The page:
A look at Baja’s plants, animals, and human creations, through Steve’s camera. 8 photos added 8/26/2023.
Who is Steve Silver and what brought him to Baja California? See Steve’s biography at the bottom of the page, following his photos.
Plants (2 new added)
Landscapes (1 new added)
Humans and what they make (3 new added):
Animals & Critters (2 new added)
*** I’ve lived in Seattle for all of my near 78 years and didn’t leave home until I was almost thirty. I was a hippie backpacker in 1973, and then I road a mountain bike around Europe in 1985. A friend of mine from work, Jacqueline, had just gone to Baja with her boyfriend in 1994 and told me to go there, that I would fall in love with it and return there the rest of my life. That’s what happened. And I got over my fear of Mexico pretty quickly.
*** I was a struggling commercial artist for years, a freelance illustrator and had a basic fear of cameras. Then I got a job that required I learn how to use a computer and work with digital fotos. That involved using Photoshop, which saved me from the harsh chemicals of the darkroom. Taking digital fotos is so easy that I stopped drawing almost completely.
*** First trip to Baja involved flying to San Diego and renting a VW bug in Tijuana and driving slowly down the peninsula to Cabo San Lucas and back. I was afraid to speak any Spanish at first for fear of making mistakes but got over it. Nearly passed out lugging my gear across the border, thought It was the heat, but I was just coming down with a mild respiratory infection. I’ve amused many Mexicans with my imaginative use of their language while speaking with them but have gotten better through years of practice. Many times I’ve been told “Speak English, my English is better than your Spanish”. Sometimes I reply, “And your English is probably better than my English”, hah.
*** On the first trip I stopped at a roadside cafe just south of Camalu run by the Zuñiga family. It got dark before I realized how late it was, they told me to put up my tent on the side of their building. My first experience of Baja hospitality. When I got to Cataviña I stayed at Rancho Santa Ynez and had meals with Oscar and Matilda. My room had four or five beds! In Santa Rosalia a small dog befriended me and protected me from a pack of angry dogs while I was taking fotos. I saw graffiti that said “Matando Gringos” [Kill Gringos]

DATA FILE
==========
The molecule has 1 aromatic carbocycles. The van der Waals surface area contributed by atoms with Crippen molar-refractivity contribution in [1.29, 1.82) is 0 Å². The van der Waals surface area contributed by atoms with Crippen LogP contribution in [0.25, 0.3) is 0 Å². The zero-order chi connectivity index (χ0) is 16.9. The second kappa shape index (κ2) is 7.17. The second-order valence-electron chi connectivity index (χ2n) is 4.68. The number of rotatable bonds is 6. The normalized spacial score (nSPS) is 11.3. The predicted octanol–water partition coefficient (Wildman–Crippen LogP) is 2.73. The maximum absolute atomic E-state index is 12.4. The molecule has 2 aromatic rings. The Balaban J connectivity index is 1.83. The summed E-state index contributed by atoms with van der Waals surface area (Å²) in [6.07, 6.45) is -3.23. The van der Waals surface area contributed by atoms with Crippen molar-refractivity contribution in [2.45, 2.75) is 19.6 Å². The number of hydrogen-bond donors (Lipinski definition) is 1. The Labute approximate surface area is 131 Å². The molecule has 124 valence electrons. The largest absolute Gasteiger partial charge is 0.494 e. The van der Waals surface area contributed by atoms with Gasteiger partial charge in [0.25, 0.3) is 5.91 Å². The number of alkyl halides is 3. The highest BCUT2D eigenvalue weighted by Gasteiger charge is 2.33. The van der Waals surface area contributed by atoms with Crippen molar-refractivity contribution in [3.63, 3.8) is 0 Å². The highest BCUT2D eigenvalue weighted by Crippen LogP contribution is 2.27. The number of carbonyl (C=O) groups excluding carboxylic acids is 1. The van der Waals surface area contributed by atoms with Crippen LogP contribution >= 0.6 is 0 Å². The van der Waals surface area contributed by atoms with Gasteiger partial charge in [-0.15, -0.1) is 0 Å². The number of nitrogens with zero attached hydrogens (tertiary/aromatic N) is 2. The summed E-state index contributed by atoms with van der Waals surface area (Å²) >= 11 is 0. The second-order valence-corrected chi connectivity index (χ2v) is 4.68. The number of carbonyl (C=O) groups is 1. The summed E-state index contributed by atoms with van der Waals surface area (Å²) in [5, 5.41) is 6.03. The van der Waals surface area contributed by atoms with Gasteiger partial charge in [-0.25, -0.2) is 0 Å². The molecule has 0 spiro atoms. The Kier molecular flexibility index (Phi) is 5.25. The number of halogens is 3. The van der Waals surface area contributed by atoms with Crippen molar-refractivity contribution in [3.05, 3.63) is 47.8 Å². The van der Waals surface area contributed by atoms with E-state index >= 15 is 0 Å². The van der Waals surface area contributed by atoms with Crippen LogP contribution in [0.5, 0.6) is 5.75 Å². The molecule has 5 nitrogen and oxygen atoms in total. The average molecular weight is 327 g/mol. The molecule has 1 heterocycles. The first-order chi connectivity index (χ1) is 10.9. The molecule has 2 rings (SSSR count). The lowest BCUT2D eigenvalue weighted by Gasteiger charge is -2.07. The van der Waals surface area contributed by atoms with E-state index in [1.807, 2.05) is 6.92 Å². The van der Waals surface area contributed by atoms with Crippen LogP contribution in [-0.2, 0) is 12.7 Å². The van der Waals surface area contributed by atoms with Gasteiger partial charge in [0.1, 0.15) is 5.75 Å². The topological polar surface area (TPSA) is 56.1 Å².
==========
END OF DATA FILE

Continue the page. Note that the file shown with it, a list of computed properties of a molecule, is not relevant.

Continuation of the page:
*** Lately I stay at places a lot longer, spending less hours or days in a row driving. It’s far more humane and allows me to to get to know my neighbors better. I really like camping next to people with dogs, have made lots of dog buddies. I enjoyed staying at Camp Gecko at Bahía de Los Angeles until they sold all the cabins, now I stay at Campo Archelon when I’m in that city. It is wonderful to pitch a tent under a palapa right on the Sea of Cortez, with my kayak, and be able to get espresso and great meals a hundred yards away. And sometimes a young woman drives up in a cart with bread and flan for sale!
*** My first vehicle driven to Baja was an ‘89 Jeep Cherokee that made four roundtrips, then an old ’88 Mazda wagon without a working oil gauge so I had to check the oil twice a day. A ’92 Subaru Legacy wagon made four trips and finally a 2007 Mazda3 hatchback getting ready for its third time down and back. No breakdowns in all these years but I have gotten stuck in sand numerous times and have been helped out graciously by Mexicans every time. The worst thing that every happened was getting cursed out by a ten or twelve year old on his way to school in Santa Rosalia. I was in a tiny cafe and I think his buddy said “go hassle the gringo”. He came in and said “gimme money”, I replied “no gracias”. At that he cursed me out and left. The lady who ran the place came over and said something in Spanish that sounded like “his parents must have been cousins”. Hah.
As I’ve gotten older it seems that the most memorable thing about traveling is the people I meet. The rest is wonderful too but the people are the tops! Steve Silver, 2023